Application programming interfaces (APIs) enable developers to quickly and easily roll-out services but they’re also equally attractive to attackers. This is because they can provide ready access to back-end systems and sensitive data sets. What makes these attacks so interesting is how they are executed: unlike a traditional “hack,” an API attack doesn’t hinge on there being something wrong with the API. Rather, attackers can legitimately use the way an API functions against it and can simply find out if it hasn’t been developed securely through standard interaction.
The OWASP Foundation recognizes this fact via the API Security Top 10 list of vulnerabilities and security risks. When we look at the list, there are six common methods of execution. Three of the issues occur due to weak access control and three to business logic abuse, with the remainder existing due to insufficient traffic management, application vulnerabilities, lack of visibility and lack of operational security readiness.
These issues are unique to APIs and make them particularly challenging to secure, so let’s look at each in detail.
1. Broken object level authorisation (BOLA)
Formerly known as Insecure Direct Object References (IDOR), BOLA allows the attacker to perform an unauthorized action by reusing an access token. This method has been widely used to attack IoT devices, for instance, as it can be used to allow the attacker to access other user accounts, change settings and generally wreak havoc much to the embarrassment of the IoT vendor.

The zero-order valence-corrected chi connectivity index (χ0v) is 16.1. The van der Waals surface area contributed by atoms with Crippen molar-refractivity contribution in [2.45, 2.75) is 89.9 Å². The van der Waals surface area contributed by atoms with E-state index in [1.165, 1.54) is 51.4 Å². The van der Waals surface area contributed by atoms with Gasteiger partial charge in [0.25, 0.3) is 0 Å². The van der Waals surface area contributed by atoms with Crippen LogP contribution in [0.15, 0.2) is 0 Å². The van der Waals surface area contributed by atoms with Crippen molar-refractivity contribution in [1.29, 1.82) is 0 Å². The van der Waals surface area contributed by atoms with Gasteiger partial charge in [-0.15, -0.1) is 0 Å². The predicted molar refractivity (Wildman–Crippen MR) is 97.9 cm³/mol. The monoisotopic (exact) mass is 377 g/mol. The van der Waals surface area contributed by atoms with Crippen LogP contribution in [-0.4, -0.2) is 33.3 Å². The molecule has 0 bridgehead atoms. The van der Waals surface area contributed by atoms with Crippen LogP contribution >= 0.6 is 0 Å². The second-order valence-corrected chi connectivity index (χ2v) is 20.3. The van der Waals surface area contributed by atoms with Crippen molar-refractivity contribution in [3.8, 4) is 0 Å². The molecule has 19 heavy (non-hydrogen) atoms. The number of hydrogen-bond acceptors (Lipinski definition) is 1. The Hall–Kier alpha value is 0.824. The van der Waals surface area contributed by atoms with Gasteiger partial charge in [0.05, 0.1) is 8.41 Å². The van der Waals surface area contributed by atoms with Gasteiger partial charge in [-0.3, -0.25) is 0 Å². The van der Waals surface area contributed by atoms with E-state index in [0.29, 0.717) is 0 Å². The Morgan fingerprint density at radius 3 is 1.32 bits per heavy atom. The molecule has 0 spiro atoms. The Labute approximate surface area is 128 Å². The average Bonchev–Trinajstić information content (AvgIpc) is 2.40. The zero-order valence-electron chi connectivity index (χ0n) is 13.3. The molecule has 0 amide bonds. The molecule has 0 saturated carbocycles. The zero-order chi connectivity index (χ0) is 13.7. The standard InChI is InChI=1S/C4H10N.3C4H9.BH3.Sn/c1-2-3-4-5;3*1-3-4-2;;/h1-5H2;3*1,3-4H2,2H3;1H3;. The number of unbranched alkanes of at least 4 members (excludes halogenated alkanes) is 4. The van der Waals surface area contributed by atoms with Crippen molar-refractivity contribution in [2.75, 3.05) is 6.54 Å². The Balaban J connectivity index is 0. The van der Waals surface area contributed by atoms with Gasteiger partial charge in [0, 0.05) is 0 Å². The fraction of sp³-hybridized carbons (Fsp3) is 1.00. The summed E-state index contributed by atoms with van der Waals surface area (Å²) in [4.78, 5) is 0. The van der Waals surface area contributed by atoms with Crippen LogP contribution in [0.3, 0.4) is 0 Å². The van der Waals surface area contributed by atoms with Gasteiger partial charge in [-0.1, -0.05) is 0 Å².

The attack relies on the API’s resource IDs or objects not having sufficient validation measures in place. In some cases, the data used by the API has no user validation and is accessible to the public, while in other cases error messages return too much information, providing the attacker with more information on how to abuse the API.
Defending against BOLA attacks requires the validation of all user privileges for all functions across the API. API authorization should be well defined in the API specification and random/unpredictable IDs. It’s also important to test these validation methods on a routine basis.
2. Broken user authentication
An attacker can impersonate a genuine user if there are flaws with user authentication. Mechanisms such as log-in, registration, and password reset can be bombarded with automated attacks and, if poorly secured, will allow weak passwords, return error messages to the user with too much information, lack token validation or have weak or non-existent encryption.
Preventing these abuses requires security to be prioritized during development. All the authentication mechanisms mentioned above need to be identified and multi-factor authentication (MFA) needs to be applied. The development team should also look to implement volumetric and account lockout protection mechanisms to prevent brute force attacks.